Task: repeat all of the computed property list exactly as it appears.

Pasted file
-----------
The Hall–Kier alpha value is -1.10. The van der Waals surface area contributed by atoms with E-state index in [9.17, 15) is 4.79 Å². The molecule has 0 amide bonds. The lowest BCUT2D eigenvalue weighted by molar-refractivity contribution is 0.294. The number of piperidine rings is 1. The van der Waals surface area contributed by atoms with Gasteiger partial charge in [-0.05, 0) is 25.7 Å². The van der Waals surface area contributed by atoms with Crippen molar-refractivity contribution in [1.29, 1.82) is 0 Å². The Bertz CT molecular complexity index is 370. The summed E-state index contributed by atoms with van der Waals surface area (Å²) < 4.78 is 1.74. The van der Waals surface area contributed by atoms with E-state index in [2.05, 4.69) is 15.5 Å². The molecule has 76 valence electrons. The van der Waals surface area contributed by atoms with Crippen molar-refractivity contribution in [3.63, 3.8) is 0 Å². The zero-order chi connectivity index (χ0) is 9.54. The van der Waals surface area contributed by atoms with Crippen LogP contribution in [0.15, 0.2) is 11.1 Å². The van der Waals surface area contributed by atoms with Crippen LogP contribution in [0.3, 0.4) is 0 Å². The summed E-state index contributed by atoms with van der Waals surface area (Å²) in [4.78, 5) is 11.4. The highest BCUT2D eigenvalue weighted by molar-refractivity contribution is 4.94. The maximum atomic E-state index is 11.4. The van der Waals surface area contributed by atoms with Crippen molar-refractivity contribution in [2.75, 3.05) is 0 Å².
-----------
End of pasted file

The Hall–Kier alpha value is -1.10. The van der Waals surface area contributed by atoms with E-state index in [9.17, 15) is 4.79 Å². The molecule has 0 amide bonds. The lowest BCUT2D eigenvalue weighted by molar-refractivity contribution is 0.294. The number of piperidine rings is 1. The van der Waals surface area contributed by atoms with Gasteiger partial charge in [-0.05, 0) is 25.7 Å². The van der Waals surface area contributed by atoms with Crippen molar-refractivity contribution in [1.29, 1.82) is 0 Å². The Bertz CT molecular complexity index is 370. The summed E-state index contributed by atoms with van der Waals surface area (Å²) < 4.78 is 1.74. The van der Waals surface area contributed by atoms with E-state index in [2.05, 4.69) is 15.5 Å². The molecule has 76 valence electrons. The van der Waals surface area contributed by atoms with Crippen molar-refractivity contribution in [3.63, 3.8) is 0 Å². The zero-order chi connectivity index (χ0) is 9.54. The van der Waals surface area contributed by atoms with Crippen LogP contribution in [0.15, 0.2) is 11.1 Å². The van der Waals surface area contributed by atoms with Crippen LogP contribution in [0.3, 0.4) is 0 Å². The summed E-state index contributed by atoms with van der Waals surface area (Å²) in [4.78, 5) is 11.4. The highest BCUT2D eigenvalue weighted by molar-refractivity contribution is 4.94. The maximum atomic E-state index is 11.4. The van der Waals surface area contributed by atoms with Crippen molar-refractivity contribution in [2.75, 3.05) is 0 Å².